1 As a DM, I did this, not on purpose but because I did not track well the HPs of the snake and one critical hit killed it. But now this is a perfect plot hook for a side quest for repairing the staff, a quest connected with the past of the party's druid.

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Alter the encounters, not the party.

The party is the way they are for a reason - they wanted to play wizards and druids and so on. If you add magic-item-summoned-creatures into the fray, you're taking time away from wizard and druid player character turns to either have the DM play npc vs npc turns (the most boring activity for every player ever), or having people take turns for summoned minions instead of their characters. There will be some novelty value in this, initially, but ultimately they will be less interested in playing a random summoned creature from a magic item you gave them than they will playing the character they brought to the table.

Alter the encounters to be easier, so they can play the character they made vs the encounter. Not a summon, or watch you play warmachine against yourself. Lower the damage. Lower the hp! Less special abilities. Remove resistances! It's very, very easy to make encounters easier. If you lowball it too much, reduce it less next time! It is not impossible to do at all and there are entire forums of people who will help redesign encounters for free if asked.

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Handing out magic items to fix an in-game issue isn't a good solution

Although this is a challenge to your ask, I think actually doing this is not going to be in the best interests of you or your players. A magic item is a cudgel, it's got a specific use, but it'll be used heavily and in ways you don't expect.

But more importantly, you're using it to try and solve a larger issue. It may temporarily resolve some of that, but until you figure out and address the core issue, the problems of character survival are going to rear their ugly head again.

Rather than focus on what magic can help, trying to figure out why they're in this jam is going to be net you a much better response!

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Shield Guardian Amulet

Our group of three has a Shield Guardian. It's great thematically for a wizard, and on top of adding another tough (and regenerating) body to the mix, it even makes the owner less squishy by allowing them to transfer damage and get better AC. It does not even require attunement.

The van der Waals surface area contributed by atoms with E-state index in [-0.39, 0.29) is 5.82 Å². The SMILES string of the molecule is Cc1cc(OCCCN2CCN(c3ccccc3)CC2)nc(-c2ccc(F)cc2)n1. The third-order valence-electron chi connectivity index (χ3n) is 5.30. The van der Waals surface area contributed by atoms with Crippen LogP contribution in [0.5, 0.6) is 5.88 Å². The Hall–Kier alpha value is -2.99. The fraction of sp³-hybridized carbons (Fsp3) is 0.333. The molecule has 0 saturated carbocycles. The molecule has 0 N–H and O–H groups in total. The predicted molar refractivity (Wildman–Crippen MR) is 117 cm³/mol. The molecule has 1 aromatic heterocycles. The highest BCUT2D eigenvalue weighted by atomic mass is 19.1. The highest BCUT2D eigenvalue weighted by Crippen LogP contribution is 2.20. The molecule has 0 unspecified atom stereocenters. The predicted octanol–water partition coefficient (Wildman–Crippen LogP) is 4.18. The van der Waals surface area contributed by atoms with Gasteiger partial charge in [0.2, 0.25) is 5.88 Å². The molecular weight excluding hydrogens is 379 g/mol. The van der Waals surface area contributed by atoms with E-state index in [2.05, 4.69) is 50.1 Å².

The only downside is that it's maybe too good for a level four group. Ours, from Dungeon of the Mad Mage started out damaged, it could not cast spells. You could do that too, and start it at a lower hp total, to bring it more in line with the group. There is one in Rime of the Frostmaiden that has fewer hp, 80, but you could put it even lower at 40 or so, so it will act much like an extremely dumb, heavily armored fourth character the PCs can guide, but with lower maintenance.

It also has a few downsides -- it is loud, large and heavy, so it makes stealth tactics a lot more difficult, and it may make fleeing more difficult as you do not want to leave it behind to get chopped up.

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  • \$\begingroup\$ Given that this is for a party of level 4 characters - would you say this is still appropriate? And if so, have you run a game where the players of a lower tier had one that you could talk about your experience with to help guide OP? \$\endgroup\$
    – NotArch
    Feb 1, 2023 at 19:39
  • \$\begingroup\$ @NautArch You must have read my mind, I was just editing the question to address these points. I think there are various ways to bring it down a bit, with good precedent. \$\endgroup\$ Feb 1, 2023 at 19:42
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    \$\begingroup\$ In Rime we basically used it as a car. \$\endgroup\$ Feb 1, 2023 at 20:04
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    \$\begingroup\$ @ThomasMarkov And it was exceedingly hard to plan for in encounter design. Groody - what's your experience in accounting for a shield guardian? \$\endgroup\$
    – NotArch
    Feb 1, 2023 at 20:45
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Magic Items as a Temporary Fix

As per other answers, giving magical items as a fix may just paper over the main issue - the kinds of encounters they are facing. Adjusting the encounters and altering the NPCs to meet the style of the PCs is something I myself would do. Again, as above if I gave the PCs a sidekick like a simple warrior they can all use (Squire Dyse Rolz) I'd likely stipulate they focus on the task at hand during combat and never talk or argue, unless really necessary - saving time to just rolls without much strategic thinking or distraction. I've played two full characters myself for a session - it was a bit of a mess for the second.